It’s that time of the year that organisations suddenly (including ours) wake up and realise it’s time to engage the customer.
Yes,it’s October and it was customer service week last week! With that came a flurry of messages on SMS,emails, Facebook , Twitter, Instagram from organisations we have engaged at one time of our lives. Some organisations claiming to have diligently served me at one point or another ( hello Data Privacy Bill).
These messages extol how much you mean to these organisations and how much they look forward to interacting with you. One or two people,with genuine concerns, can reach out to the organisations. Lucky them if they get their matter solved.
Well,for he rest of us, as predicted this week there will be silence. There will be total silence from these organisations. It is sadly predictable. It is like going on a week long date with a new catch. It is exhilarating, mesmerizing day in day out. “Is this love?” you ask yourself. Then the following week there is silence. “Did I do something wrong?” you begin to question yourself. Your exhilaration turns to disappointment. That’s pretty much how post-customer service week feels. You feel like you have just been used and dumped.
A few weeks ago I wrote about how about how organisations can differentiate themselves by making the customer front and centre of their existence. (https://torooti.wordpress.com/2019/09/30/understanding-platforms-part-2-how-to-leverage-on-platforms/ )
“Delight the customer” is what I said in that blog. In our office walls and websites we shout to the world our mission extolling our values of “customer-centricity”. And once a year we go all out for one week to tell the customer how important they are to us.
But is “customer-centricity” logical as a business? Yes.
Is it practised? Sadly, most of the time it is not. Worse,even this writer sometimes suffers from not practicing it at times.
Though logical, we fail at actively putting the customer at the centre of what we do as organisations. You see it at a restaurants when waiters do not bother to make eye contact with clients who are eager to order. You see it at the local money transfer agent who looks like you are a bother to them. You see it a banking hall where people are left to wait standing for hours to get served. You see it at hospitals where patients are seen as an irritant rather than a client. You see it every where.
"Mpesa lady" by George Kagwe https://www.youtube.com/watch?v=RKgBB0f4idI
Sometimes I get baffled. Why are we like this a lot of the time? Is it our culture? Is it our up bringing? I am still yet to find out. The worst part is that I find myself behaving like the very people who serve me as a customer and make me mad. Even during my MBA we never had module about the customer. Not even One! It was assumed that it is logical that you exist for the customer. But again that is the reason for #juakaliMBA, the streets teach you more than the class. Our default setting is not customer-centricity.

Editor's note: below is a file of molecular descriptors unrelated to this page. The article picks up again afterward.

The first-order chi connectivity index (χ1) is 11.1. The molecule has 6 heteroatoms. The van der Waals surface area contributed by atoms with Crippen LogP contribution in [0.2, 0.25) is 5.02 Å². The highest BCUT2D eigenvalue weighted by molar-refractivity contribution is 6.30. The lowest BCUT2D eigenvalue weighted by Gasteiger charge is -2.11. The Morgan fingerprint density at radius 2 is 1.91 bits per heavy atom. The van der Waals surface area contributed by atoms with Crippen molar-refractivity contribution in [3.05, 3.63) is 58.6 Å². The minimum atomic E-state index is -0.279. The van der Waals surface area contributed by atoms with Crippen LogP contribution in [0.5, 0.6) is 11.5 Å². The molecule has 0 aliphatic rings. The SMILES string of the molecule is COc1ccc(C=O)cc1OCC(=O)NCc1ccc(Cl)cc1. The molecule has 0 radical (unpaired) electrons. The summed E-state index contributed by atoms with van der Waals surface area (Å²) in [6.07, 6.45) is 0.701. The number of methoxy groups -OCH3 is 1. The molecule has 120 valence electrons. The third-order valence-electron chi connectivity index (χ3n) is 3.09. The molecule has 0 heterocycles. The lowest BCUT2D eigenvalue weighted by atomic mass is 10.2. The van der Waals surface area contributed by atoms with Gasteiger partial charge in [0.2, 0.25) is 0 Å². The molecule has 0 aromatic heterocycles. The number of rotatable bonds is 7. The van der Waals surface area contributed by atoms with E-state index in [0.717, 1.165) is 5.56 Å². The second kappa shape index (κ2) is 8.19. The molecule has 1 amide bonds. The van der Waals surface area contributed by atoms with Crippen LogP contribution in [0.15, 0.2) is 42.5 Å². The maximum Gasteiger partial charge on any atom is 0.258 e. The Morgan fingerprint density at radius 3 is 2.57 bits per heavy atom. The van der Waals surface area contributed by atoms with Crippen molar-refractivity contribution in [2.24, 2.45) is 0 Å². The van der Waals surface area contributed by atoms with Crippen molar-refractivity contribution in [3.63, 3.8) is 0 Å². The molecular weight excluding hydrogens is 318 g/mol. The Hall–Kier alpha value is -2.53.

Despite this, I know we can change. I am changing daily and it takes time. It takes time to unlearn certain habits. Unlearn bad habit Daily. The ones who overcome this default settings are very successful .I know so many. The car wash guy who is ever smiling and does a good job. The guy who remembers your name when serving you. The manager who manages to calm you down when you are pissed and offers a solution ( and not tea argghhhhhh!!!!). There are there. We can learn from them.
I have to confess to being part of he band wagon that has paid lip service to the customer in the past.Even with our techie led business insights we get dragged into he throws of operation madness and the customer becomes a by line.
Here are four things you could do to keep the customer part and parcel of the organisation.
1. In your daily operations have metrics that measure customer sentiment always. Make it part of discussion such a finances, operations and marketing. Never fall into the temptation to put customer sentiments as a secondary thing you look at. It should be the primary.
2. Make it easier for customers to share their sentiments.This is where technology can play a role. Make it easy, and the customer will always tell you when things are going wrong or when very happy. Do not worry too much about the silent lot.Listen to the ones who shout out. In a lot of the cases, they speak (positive and negative) for the silent.
3. It starts at the top. The very top being board(if you have one). The highest levels of leadership in your organisation need to understand clearly and succinctly the client needs and pain points. Customer sentiments should be embellished in the same manner as finances. The top leadership should know that if you “click” with a client, they will engage with you. If you do not,they will take their money elsewhere. This is a fact. Your finances, technology, intellectual property,staff are only a competitive advantage for a time. This will not last.
4. Be open to learn everyday. Read books (Crown your customer by Sunny Bindra is still a favorite) , go for costumer service training, watch people who are good at customer service and see what they do. This will transform your business and leave your competitors wondering what magic source you are using.
As I delete another another “heartfelt” message from my phone I reflect on the possibilities of Kenyan businesses when we begin to embrace the customer.
Have a happy post customer service week.